Insurance is a very serious business as it involves a lot of risk for the insurer. If the insurer makes a wrong judgment and provides an insurance policy to an individual or entity, that minor miscalculation in their risk assessment may end up costing them a lot in the end. This is why it is forgivable to say that insurers can sometimes be very strict when it comes to providing and releasing claims made by their policyholders. Even so, while a strict by-the-book act can be an acceptable demeanor, still it does not justify the fact that some insurers can be just downright shrewd and unapproachable, especially when it comes to concerns about filing and making claims.
Most of the time, insurers are in the blind in regards to the actual value of the items being insured to them. This in turn leaves them vulnerable to fraudulent individuals who are trying to take advantage of the loophole in an attempt gain monetary or financial benefits from themselves. As a means of protecting themselves (insurance companies) from any risk of fraud or anything that is to their disadvantage, insurance companies have built six Principles of Insurance which they strictly abide by to protect themselves from any unnecessary risks.
The Six Principles of Insurance are as follows:
- Principle of Utmost Good Faith
- Principle of Insurable Interest
- Principle of Indemnity
- Principle of Proximate Cause
- Principle of Subrogation
- Principle of Contribution
All these six principles provide certain codes or values that are indispensable in the protection of the best interest of the insurer from any fraud or scheme that tries to cheat their established system. By strictly adhering to the philosophies involved within each principle of insurance, insurance companies are able to sustain, an almost, risk-free business fortitude. Thanks to these principles, insurers are able to effectively assess insurance risks and simply deny any individual or entity of any insurance policy if the insurer is doubtful or deems that the clients who are getting insurance are in this to create fraud.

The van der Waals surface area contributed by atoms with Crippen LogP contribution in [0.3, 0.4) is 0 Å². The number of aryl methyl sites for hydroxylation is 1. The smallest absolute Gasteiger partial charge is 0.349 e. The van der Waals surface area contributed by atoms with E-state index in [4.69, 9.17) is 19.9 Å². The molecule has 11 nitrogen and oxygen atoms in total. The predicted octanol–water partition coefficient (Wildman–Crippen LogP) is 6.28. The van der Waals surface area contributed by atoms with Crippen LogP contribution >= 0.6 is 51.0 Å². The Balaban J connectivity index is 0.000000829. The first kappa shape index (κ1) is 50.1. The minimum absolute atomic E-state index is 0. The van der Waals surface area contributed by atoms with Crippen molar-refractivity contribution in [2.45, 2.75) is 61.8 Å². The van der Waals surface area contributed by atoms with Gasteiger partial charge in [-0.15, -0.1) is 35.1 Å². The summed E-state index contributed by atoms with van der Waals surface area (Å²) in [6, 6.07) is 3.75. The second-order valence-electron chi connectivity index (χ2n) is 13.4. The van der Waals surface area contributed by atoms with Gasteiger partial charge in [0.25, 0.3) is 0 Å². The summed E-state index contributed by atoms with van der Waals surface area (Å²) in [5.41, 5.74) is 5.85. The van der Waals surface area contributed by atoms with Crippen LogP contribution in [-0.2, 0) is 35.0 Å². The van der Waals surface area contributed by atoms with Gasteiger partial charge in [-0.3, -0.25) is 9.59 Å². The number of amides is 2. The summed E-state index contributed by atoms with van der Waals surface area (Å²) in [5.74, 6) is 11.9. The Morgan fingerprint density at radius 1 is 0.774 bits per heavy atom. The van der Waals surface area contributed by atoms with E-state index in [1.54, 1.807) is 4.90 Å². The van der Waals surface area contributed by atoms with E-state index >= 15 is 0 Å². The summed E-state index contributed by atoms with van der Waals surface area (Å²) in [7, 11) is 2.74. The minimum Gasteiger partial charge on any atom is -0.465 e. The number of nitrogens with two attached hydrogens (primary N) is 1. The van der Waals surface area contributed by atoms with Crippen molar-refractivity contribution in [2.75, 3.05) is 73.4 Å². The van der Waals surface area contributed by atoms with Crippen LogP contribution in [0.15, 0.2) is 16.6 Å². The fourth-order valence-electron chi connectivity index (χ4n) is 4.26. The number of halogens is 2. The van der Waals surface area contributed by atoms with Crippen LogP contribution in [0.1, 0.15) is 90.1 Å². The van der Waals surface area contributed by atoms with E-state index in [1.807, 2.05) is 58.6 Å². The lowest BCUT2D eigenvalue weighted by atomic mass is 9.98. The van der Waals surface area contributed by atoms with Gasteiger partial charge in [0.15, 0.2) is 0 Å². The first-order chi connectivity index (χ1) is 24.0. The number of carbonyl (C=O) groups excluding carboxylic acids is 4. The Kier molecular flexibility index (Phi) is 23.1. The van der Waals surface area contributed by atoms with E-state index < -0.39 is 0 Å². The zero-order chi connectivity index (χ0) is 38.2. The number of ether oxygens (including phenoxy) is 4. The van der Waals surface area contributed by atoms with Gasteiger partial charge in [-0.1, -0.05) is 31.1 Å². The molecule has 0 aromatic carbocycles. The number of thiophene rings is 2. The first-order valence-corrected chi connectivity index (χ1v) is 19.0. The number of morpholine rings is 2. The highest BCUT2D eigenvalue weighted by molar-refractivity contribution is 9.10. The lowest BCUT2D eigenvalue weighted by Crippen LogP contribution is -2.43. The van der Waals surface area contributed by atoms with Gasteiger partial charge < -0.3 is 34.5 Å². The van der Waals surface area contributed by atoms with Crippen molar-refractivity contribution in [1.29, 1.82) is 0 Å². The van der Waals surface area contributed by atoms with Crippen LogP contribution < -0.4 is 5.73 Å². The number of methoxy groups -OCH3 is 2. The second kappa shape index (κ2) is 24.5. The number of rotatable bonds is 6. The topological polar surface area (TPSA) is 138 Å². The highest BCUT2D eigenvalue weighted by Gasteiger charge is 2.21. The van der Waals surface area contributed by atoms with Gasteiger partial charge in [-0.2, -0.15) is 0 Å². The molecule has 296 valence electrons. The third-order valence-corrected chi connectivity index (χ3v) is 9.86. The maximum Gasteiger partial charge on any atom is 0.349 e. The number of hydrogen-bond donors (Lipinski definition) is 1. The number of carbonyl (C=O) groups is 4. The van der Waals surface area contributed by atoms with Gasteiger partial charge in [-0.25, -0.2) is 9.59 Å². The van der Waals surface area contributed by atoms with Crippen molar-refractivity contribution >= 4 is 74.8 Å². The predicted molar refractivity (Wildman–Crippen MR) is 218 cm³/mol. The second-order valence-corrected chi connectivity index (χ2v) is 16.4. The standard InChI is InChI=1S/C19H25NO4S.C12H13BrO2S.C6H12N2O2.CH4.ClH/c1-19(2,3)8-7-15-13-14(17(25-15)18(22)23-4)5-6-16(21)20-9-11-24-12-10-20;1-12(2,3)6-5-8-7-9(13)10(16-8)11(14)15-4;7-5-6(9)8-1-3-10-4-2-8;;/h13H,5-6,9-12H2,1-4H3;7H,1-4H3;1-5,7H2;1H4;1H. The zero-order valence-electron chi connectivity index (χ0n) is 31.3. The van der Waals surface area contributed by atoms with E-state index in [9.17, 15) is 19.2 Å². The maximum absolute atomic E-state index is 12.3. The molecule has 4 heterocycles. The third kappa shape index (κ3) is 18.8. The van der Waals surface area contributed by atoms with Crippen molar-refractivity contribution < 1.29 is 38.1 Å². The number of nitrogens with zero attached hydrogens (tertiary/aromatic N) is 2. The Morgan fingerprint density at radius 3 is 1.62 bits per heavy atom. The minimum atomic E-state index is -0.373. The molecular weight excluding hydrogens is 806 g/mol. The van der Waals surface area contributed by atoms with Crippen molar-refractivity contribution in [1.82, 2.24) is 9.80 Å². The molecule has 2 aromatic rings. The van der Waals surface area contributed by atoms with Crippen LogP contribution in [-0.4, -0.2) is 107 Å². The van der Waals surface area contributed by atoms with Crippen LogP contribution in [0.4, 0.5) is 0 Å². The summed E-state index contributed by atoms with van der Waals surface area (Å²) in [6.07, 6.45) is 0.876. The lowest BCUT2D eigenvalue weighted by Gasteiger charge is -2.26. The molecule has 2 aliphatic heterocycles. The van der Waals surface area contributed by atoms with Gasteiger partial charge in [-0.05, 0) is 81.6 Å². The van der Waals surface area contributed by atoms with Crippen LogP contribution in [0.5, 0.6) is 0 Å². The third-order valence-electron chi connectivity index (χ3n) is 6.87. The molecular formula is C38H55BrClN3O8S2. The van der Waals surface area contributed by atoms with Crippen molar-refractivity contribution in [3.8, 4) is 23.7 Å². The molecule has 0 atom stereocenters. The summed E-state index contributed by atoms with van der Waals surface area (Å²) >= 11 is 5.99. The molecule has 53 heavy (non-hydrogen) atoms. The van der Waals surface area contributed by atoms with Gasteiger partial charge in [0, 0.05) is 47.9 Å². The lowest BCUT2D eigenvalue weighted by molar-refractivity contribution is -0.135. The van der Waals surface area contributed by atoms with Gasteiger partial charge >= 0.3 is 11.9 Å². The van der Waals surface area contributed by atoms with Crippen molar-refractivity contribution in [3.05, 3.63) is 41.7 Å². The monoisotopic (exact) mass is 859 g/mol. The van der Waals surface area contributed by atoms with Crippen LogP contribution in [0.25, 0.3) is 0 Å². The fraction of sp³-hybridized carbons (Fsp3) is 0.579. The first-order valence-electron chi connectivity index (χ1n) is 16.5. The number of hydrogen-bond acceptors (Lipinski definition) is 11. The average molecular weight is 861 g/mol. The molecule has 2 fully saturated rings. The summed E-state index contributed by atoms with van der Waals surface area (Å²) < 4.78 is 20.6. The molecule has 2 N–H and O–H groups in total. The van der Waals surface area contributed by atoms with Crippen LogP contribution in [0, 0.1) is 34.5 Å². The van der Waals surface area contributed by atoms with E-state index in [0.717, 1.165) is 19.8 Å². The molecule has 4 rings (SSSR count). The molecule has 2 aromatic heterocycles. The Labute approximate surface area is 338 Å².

The first two principles are delved into the value that they imply. However, both have the innate capacity of denying insurance to individuals that attempt to commit fraud. The middle two also implies certain values and aspects for certain circumstances. Nevertheless, both attempt to cover cost and compensation over loss, but with strict adherence to the amount of claim or type of coverage to get compensation for claim. The last two principles basically has cover on the amount of claims, especially on dual insurance policies by the insured from two different insurers. The latter and last principle emphasizes the sharing of claims, whereas the principle prior to the last one states the responsibility of the insurer and what likely action they will take as compensation for loss from damages caused by a third party.